The U.K.’s gambling industry is about to suffer another blow. Anytime a new group is formed, of any kind, its first goal is to make a name for itself, and this is undoubtedly what will happen as a result of the creation of the Peers for Gambling Reform (PGR). The goal of this new peer-led group in the House of Lords is to act as a kind of watchdog over the gambling industry in the country, reviewing different aspects of operations and providing recommendations to the government on reforms that should be made. Based on the continued restrictions the U.K. has been placing on the gaming industry, PGR will almost definitely look to crack down even more.
PGR is going to be led by Lord Foster of Bath, who will serve as its chairman. Joining him as vice chairs are Lord Smith of Hindhead, Baroness Armstrong, Lord Butler and the Bishop of St Albans, Alan Smith, as well as about 145 more individuals. Smith has held his position since 2009 and has a die-hard anti-gambling stance. He is staunchly opposed to fixed odds gaming machines and was one of the figures behind the push the £2 ($2.59) limit on those machines.
Lord Foster of Bath asserts about PGR’s creation, “Given that we have a third of a million problem gamblers, including 55,000 children, and one gambling-related suicide every day, action is urgently needed. Online gambling companies have cashed in on the pandemic, making more profit and putting more lives at risk. This new group of 150 peers from across all sections of the Lords seeks to ensure urgent action is taken by the Government to reform our wholly outdated regulation. It is Time for Action.”
The creation of the new peer-led PGR comes as the U.K.’s government is actively looking to upgrade the country’s gaming laws and the 2005 Gambling Act. The group plans on reviewing, among other things, how operators deal with gambling addiction, speed of play, stakes limits, marketing and loot boxes. It is also expected to make recommendations for new taxes and changes to how casinos and gaming entities target VIP gamblers.
The gambling environment in the U.K. is more than likely about to see an even greater amount of upheaval, and everyone in the industry has to be a little concerned about what might be coming down the pipe. The Betting and Gaming Council (BGC), through CEO Michael Dugher, is trying to keep things from getting out of hand, saying in a statement about the creation of PGR, “As the new standards body for the regulated sector, the BGC is committed to driving big changes in the regulated betting and gaming industry.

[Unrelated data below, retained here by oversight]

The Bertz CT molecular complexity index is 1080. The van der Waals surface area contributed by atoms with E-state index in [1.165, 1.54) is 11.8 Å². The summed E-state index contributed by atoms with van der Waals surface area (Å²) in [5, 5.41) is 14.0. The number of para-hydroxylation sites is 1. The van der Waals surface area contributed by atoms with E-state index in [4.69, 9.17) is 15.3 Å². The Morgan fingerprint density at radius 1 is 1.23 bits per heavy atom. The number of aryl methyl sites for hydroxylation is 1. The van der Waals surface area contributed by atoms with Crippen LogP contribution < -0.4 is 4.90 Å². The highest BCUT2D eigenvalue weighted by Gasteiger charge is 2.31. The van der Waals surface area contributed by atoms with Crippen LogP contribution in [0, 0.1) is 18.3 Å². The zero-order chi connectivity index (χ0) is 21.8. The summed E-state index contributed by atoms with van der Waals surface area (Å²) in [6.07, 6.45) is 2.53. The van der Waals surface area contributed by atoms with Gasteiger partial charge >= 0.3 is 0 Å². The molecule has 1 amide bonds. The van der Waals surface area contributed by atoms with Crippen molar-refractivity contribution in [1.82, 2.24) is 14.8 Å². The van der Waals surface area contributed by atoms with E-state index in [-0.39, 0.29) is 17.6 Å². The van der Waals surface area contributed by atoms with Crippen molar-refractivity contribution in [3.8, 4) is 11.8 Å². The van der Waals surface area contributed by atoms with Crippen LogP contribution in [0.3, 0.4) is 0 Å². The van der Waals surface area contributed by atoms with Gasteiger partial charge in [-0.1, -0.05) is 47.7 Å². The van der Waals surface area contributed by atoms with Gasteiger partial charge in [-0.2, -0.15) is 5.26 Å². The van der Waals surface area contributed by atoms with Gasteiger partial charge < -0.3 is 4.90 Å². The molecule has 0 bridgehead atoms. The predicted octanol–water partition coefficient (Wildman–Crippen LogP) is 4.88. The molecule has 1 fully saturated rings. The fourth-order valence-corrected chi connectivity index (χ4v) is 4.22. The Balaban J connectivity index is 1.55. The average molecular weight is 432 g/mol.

“It is important to remember that the vast majority of the nearly 30 million U.K. adults who enjoy an occasional flutter every year, either on the Lottery, bingo, sports, casinos or gaming, do so perfectly safely. But one problem gambler is one too many and that is why – like the new peers’ group – we also support reform. It is also why we welcomed the House of Lords committee report into the social and economic impact of the gambling industry earlier this year.
Dugher knows that there’s no way to turn back the hands of time and is willing to ensure that the BGC and its members work with legislators to keep things civil, and adds, “Our members also introduced the whistle to whistle ban on TV betting ads during live sports programmes, which has reduced the number seen by young people at those times by 97 [percent]. And from 1 October, tough new measures will come into force to further prevent under-18s from being able to see betting adverts. We want to go further, however, and that is why we look forward to working with the Government on the forthcoming Gambling Review.”